Albon, who was third in last year’s F2 championship, has 16 points. He produced outstanding performances to go from last to tenth at the Chinese Grand Prix and took sixth from 17th on the grid in treacherous wet conditions at the Hockenheimring. This was the first time he had driven an F1 car in the wet.

Red Bull might have promoted Daniil Kvyat to the seat but the Russian already raced for them in 2015-16 before he was similarly demoted to make room for Verstappen. The team knows what he can do so are now assessing Albon before making a decision on who will join Verstappen next year.

“Red Bull are in the unique position of having four talented Formula 1 drivers under contract who can be rotated between Aston Martin Red Bull Racing and Toro Rosso,” said a statement. “The team will use the next nine races to evaluate Alex’s performance in order to make an informed decision as to who will drive alongside Max in 2020.”

Alexander Albon.

There is also the situation of money being brought to the team. It was reported last week that PTT were to sponsor Albon. Did the PTT money influence Albon’s elevation to the top team? We will never know, but we can guess.


The trouble with team mates

Over the years in F1 there have always been teams with two top drivers. It is almost impossible to take two highly competitive individuals, give them two identical cars, and expect that the two of them will work on an “after you.” “No, no, after you” basis. It takes supreme ability by the manager to keep the two cars from hitting each other. I watched a very interesting documentary on this subject, starting from pre-WW1 to around 10 years ago and looks at famous team tactics between equals. Prost and Senna shows a different side of the Brazilian.

The YouTube URL is


A two-wheeled nutter?

Have you heard of Francois Gissy? No? Well, he has done 333 km/h on a rocket propelled push bike.

The bike, designed by Gissy’s friend, Arnold Neracher, reached its top speed of 333 km/h in just 4.8 seconds and 250 meters.

“In the moment, it is scary, but as soon as you stop, you also realize how amazing that was," Gissy said of the experience in an interview with the technology website Gizmag. But he said the wind is extremely powerful when travelling above 300 km/h. “I'm lucky my head is still bolted on the body!”

Gissy sits just above the rocket, which has three thrusters and is fastened to the frame.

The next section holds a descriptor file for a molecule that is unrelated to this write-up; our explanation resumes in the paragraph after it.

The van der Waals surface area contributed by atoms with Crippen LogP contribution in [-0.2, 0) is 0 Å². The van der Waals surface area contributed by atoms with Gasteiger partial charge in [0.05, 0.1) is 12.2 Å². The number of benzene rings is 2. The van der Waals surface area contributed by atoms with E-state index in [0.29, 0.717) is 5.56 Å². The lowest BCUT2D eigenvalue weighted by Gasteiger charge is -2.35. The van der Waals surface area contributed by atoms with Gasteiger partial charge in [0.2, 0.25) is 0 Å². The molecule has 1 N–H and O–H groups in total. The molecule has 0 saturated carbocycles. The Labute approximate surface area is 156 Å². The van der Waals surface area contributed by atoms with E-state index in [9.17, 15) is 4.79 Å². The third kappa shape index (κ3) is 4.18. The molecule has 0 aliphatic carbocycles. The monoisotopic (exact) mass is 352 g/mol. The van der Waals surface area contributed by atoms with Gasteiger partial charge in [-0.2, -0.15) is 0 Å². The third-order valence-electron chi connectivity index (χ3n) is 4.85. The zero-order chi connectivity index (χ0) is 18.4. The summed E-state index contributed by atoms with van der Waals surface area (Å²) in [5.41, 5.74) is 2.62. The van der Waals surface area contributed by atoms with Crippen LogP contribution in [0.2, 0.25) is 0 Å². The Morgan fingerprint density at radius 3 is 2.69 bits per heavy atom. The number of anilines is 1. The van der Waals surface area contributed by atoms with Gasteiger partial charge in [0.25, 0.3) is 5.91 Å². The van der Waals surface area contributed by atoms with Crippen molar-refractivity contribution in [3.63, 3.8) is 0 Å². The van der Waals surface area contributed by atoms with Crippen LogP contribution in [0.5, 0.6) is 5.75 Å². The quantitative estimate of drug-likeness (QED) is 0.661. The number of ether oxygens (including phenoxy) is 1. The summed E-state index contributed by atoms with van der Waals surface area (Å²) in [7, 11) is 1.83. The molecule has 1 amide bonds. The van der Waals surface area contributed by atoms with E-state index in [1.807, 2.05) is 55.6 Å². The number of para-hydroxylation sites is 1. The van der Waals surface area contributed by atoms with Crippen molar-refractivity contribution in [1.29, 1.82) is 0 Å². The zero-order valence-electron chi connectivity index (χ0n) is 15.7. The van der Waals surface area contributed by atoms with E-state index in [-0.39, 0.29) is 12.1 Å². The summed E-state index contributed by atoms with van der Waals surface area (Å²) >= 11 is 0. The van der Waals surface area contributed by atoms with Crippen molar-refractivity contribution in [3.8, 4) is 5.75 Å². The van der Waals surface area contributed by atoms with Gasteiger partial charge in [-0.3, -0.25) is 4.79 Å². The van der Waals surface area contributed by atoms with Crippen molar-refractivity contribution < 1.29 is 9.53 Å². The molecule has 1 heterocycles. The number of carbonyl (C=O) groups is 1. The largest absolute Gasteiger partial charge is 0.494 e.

Francois Gissy.

This was not his first time, Gissy's previous speed record on a similar bike in 2013 was 263 km/h.

Exotic Thermo Engineering’s other inventions include a rocket-powered go-kart, a rocket car, and a jetpack called a “rocket belt.” (The latter must get the sphincter well and truly puckered!)

According to Guinness World Records, the fastest speed ever for a bicycle that wasn’t rocket powered was 268.831 km/h by Fred Rompelberg of the Netherlands, riding behind a wind-shield fitted Porsche in 1995 and assisted by the slipstream of the car.

The current unassisted bicycle speed record is 133.8 km/h — a record that a team in Toronto is trying to break.

Unfortunately, last year Gissy attempted to break his own record on a steam driven tricycle, crashed and was killed. A two wheeled dead nutter.


Zero to 100 clicks in 2.5 seconds – and it’s a motorcycle

According to Kawasaki, they have just unveiled a motorcycle that is so fast even daredevils are wondering if it is too powerful.

With a design inspired by Formula One motor racing cars and a supercharged engine that uses aerospace technology, the Kawasaki Ninja H2 covers from 0 to 100 km/h in less than 2.5 seconds.

Kawasaki Ninja H2.

 It can accelerate as quick as an F1 racing machine — if riders can hang on to it — because the supercharged engine has almost as much power as a Volkswagen Golf GTI hot hatch, but the Kawasaki Ninja H2 weighs barely one-fifth as much as the car.

The supercharger technology is so sophisticated it has been banned from international motorcycle racing since 1946, but has returned to a modern, road-going motorcycle in the search for more power from smaller engines.

The Ninja H2 is expected to comfortably overtake the previous titleholders of the world’s fastest bike including the Kawasaki Ninja ZX14-R from 2012, the Ducati Diavel from 2011, the Yamaha VMAX from 2010, and the Suzuki GSXR-1000 from 2006.

The official slogan “built beyond belief” may also go down in history as the most honest in advertising; even Kawasaki admits the Ninja H2 is “not for everyone, nor is it designed to be”.

When it comes to performance the Ninja H2 is so powerful Kawasaki has fitted a range of electronics that limit power to enable it to be ridden safely in wet weather or in slippery conditions, as well as a “launch control” mode to get the perfect start.

The brakes are bigger than those fitted to a mid-size V8 sedan.

Contrary to expectations, the motorcycle insurance industry in Australia is not up in arms over the supercharged superbike.

“There are already motorcycles on the road that can accelerate at racing car levels and many that can do more than 300 km/h,” said Swann Insurance research manager Robert McDonald.

“Generally most motorcycle owners only use these speed capabilities on organized track days. There are also many cars on the road currently that can do more than 300 km/h.”

The insurer said it was important to note the Kawasaki Ninja H2 had the latest available safety equipment, including intelligent anti-lock brakes, as standard.

“We don’t anticipate higher than normal claims rates with this motorcycle compared to other high-powered sports bikes on the road,” said McDonald. (McDonald has obviously not seen the way they ride motorcycles round here, but the purchase price will be beyond almost everyone in Thailand.)

Kawasaki Ninja H2

Engine: Supercharged 998 cc in-line four-cylinder

Power: 154.5 kW at 11,000 rpm (210 horsepower)

Torque: 140 Nm at 10,000 rpm

Transmission: Six-speed

Weight: 238 kg (ready to ride)

Brakes: 330 mm discs (front), 250 mm (rear)

0 to 100 km/h: Less than 2.5 seconds (estimated)

Top speed: 299 km/h (electronically limited, but racetrack H2R version can reach 340 km/h).

HEADLINES [click on headline to view story]:

What did we learn from the Italian GP?

Is this for real?